So: MSU traveled down to Ann Arbor on Saturday to participate in the largest, and certainly one of the most hyped, events in the history of college hockey. And very few Michigan State fans followed the hockey team down 96 and 23 because nearly anyone who paid the slightest bit of attention to the fortunes of the two programs involved had a pretty good idea how this one was going to turn out. To wit: not very well for the men in Green.
And so it went: MSU was crushed 5-0 in front of 113,000 fans who at once reveled in the grandeur of the event and cursed the fact that only one of the teams truly belonged on such a stage. Contrast this with the last time these two teams played in an event of this magnitude: the 2001 Cold War was played at an extremely high level by two star-laden teams at the top of the national rankings. (MSU featured future NHL stars Ryan Miller, Jim Slater, Duncan Keith and John-Michael Liles, among others.) This year's Spartan team, by contrast, languishes at the foot of the CCHA standings and has already been swept by Western Michigan this season.
I did not watch the game on Saturday; it was televised on FSD and I no longer live in Michigan. Had it gone better than expected I would have downloaded a torrent yesterday. This is obviously not a decision I regret. Consequently, I have nothing to add in terms of what actually transpired on Saturday other than it almost certainly was the low point in the entire history of Michigan State hockey. MSU stands on the precipice of their second losing season in three years and is a virtual lock to miss the NCAA tournament for the third consecutive year. The spectacular faceplant in Ann Arbor is merely the most visible and most embarrassing symptom of a program in swift decline since a 2007 national championship that was fantastically sweet but at this point cannot be regarded as anything other than a monumental fluke.
With that in mind, I'm doing something we've never done before at TOC: calling for the replacement of a MSU head coach. Rick Comley inherited from Ron Mason one of the finest collegiate hockey programs and, in his seven-plus years as head coach, he has already missed the NCAA Tournament three times, with the fourth miss on the way. More than 1/4th of all Division One hockey teams make the tournament every season. It's hard to say this without sounding like a sports talk radio caller, but failing to make the tournament half the time at a school with the tradition and resources of Michigan State is, standing alone, a fireable offense.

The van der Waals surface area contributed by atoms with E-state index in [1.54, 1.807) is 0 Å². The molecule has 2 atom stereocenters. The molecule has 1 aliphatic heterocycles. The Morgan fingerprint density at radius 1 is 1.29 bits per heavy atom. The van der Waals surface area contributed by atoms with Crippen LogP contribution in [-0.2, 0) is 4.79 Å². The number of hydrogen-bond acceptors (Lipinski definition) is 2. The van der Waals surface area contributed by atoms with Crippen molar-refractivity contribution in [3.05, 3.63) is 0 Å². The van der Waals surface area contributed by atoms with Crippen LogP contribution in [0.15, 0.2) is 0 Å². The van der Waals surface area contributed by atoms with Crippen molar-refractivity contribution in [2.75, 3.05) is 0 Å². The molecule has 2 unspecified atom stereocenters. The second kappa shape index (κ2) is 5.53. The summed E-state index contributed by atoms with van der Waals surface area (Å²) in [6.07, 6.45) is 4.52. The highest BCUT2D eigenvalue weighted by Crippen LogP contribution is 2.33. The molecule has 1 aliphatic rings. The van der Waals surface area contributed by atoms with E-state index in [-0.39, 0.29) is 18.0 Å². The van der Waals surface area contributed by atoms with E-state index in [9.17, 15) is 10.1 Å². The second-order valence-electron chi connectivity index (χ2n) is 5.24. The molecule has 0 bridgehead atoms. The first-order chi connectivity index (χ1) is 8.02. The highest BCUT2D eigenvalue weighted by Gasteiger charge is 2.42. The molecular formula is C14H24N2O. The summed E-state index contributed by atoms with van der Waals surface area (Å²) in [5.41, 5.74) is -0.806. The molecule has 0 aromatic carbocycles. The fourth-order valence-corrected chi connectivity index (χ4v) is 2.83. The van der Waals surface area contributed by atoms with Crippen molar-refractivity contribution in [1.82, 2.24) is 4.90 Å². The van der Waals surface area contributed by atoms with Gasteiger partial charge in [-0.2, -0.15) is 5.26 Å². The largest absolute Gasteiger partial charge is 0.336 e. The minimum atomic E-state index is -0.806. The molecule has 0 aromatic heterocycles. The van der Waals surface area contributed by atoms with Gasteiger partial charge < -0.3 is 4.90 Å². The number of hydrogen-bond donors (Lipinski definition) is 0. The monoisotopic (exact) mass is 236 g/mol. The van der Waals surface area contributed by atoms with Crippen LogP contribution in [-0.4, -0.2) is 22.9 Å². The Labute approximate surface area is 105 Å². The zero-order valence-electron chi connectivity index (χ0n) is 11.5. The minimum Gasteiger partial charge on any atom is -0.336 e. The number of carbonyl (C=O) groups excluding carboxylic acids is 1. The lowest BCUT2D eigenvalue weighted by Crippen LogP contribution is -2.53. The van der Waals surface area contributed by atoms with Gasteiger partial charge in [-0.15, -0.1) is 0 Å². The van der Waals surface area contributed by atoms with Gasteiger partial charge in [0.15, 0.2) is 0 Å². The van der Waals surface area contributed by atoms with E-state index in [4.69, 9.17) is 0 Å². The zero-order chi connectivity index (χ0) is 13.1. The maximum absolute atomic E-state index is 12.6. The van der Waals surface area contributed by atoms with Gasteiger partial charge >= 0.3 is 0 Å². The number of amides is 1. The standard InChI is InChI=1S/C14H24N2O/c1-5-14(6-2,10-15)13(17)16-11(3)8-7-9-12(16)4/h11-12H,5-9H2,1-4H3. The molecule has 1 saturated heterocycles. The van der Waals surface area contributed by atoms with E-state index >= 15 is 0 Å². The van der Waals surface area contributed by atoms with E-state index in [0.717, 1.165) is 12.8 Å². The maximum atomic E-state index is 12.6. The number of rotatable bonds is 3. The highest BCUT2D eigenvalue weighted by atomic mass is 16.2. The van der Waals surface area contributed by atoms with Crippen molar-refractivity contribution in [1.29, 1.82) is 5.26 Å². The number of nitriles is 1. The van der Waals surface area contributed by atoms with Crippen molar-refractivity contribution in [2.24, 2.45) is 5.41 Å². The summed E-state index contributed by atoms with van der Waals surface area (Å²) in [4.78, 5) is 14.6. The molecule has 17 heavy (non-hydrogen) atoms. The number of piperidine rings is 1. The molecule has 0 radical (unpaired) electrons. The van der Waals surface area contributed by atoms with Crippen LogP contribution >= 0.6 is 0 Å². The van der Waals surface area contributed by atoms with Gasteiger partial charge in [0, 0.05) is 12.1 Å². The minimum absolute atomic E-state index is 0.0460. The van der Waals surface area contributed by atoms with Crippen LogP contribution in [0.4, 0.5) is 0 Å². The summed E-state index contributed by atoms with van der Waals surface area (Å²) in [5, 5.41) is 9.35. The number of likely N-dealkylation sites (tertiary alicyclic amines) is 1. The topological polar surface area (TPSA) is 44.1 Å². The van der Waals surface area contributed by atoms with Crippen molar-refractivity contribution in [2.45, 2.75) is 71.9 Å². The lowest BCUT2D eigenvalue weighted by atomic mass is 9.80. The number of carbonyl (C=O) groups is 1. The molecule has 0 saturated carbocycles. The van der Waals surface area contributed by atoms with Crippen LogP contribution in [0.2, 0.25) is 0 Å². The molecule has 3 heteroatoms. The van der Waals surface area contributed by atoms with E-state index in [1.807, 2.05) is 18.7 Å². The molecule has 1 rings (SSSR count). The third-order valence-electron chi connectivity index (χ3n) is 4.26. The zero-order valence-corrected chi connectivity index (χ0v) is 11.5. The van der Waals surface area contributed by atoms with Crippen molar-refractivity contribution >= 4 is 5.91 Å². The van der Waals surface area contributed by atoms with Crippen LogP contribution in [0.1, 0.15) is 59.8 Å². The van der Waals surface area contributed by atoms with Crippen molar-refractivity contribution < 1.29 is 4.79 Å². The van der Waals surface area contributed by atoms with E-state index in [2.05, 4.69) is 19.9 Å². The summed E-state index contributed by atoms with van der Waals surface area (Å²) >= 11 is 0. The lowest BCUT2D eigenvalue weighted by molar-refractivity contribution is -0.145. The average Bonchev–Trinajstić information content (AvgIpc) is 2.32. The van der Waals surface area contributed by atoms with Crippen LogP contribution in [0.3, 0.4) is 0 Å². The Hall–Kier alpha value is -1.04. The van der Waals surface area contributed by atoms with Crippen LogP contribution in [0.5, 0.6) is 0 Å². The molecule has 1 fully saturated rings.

But there's so much more: under Comley, MSU has won no regular season CCHA titles, and only one CCHA Tournament title. We have clearly been surpassed by Miami and Notre Dame in the conference pecking order, and can be considered, at best, a member of the CCHA's second-tier. MSU's 17-season sellout streak ended under Comley's watch, and the Munn Ice Arena--long an embarrassingly quiet venue--has become even less intimidating in recent seasons. Fans--and more importantly, students--simply don't have patience for losing teams playing boring hockey, particularly with good basketball being played across the street.
The recruiting has been poor, and Comley has struggled to bring in players to fit the type of forecheck-intensive game he prefers. And the situation is poised to become even worse once a Big Ten hockey conference begins play, as MSU will be playing and recruiting against Minnesota and Wisconsin in addition to more traditional foes. The list of horribles could go on and on, and this is all notwithstanding the attack on Steve Kampfer two seasons ago, which was, I think, handled relatively well by the coaching staff but is nonetheless a continuing black mark on the program.
In short, it's time for Comley to go. The national championship season was marvelous, but stands as a clear outlier in relation to the rest of Comley's body of work in East Lansing. There is the little matter that Comley is under contract until 2014, thanks to a series of ever-more-inexplicable extensions awarded by Mark Hollis. No matter. MSU hockey is at the lowest point in recent program history, and it's hard seeing how anything will improve substantially with Comley at the helm. A new face is needed to restore the program to its former standing and ensure that Saturday's fiasco doesn't become a recurring embarrassment.